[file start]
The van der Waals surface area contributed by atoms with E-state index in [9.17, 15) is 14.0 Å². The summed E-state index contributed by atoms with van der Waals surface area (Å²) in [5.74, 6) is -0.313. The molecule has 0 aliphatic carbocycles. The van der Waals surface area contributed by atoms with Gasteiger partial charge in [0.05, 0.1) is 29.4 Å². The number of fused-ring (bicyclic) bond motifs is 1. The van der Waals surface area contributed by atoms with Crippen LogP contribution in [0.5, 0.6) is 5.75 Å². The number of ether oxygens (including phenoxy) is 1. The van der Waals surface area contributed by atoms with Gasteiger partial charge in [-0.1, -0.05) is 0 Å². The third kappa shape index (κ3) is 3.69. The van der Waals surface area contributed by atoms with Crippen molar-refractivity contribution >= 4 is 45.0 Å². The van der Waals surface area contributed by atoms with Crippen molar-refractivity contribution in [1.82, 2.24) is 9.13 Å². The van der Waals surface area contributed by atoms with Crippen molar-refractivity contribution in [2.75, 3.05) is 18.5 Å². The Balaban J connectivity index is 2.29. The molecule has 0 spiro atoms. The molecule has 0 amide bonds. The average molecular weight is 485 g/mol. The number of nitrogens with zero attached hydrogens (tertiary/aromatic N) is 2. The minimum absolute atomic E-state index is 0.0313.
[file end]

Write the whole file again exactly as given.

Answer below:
The van der Waals surface area contributed by atoms with E-state index in [9.17, 15) is 14.0 Å². The summed E-state index contributed by atoms with van der Waals surface area (Å²) in [5.74, 6) is -0.313. The molecule has 0 aliphatic carbocycles. The van der Waals surface area contributed by atoms with Gasteiger partial charge in [0.05, 0.1) is 29.4 Å². The number of fused-ring (bicyclic) bond motifs is 1. The van der Waals surface area contributed by atoms with Crippen LogP contribution in [0.5, 0.6) is 5.75 Å². The number of ether oxygens (including phenoxy) is 1. The van der Waals surface area contributed by atoms with Gasteiger partial charge in [-0.1, -0.05) is 0 Å². The third kappa shape index (κ3) is 3.69. The van der Waals surface area contributed by atoms with Crippen molar-refractivity contribution >= 4 is 45.0 Å². The van der Waals surface area contributed by atoms with Crippen molar-refractivity contribution in [1.82, 2.24) is 9.13 Å². The van der Waals surface area contributed by atoms with Crippen molar-refractivity contribution in [2.75, 3.05) is 18.5 Å². The Balaban J connectivity index is 2.29. The molecule has 0 spiro atoms. The molecule has 0 amide bonds. The average molecular weight is 485 g/mol. The number of nitrogens with zero attached hydrogens (tertiary/aromatic N) is 2. The minimum absolute atomic E-state index is 0.0313.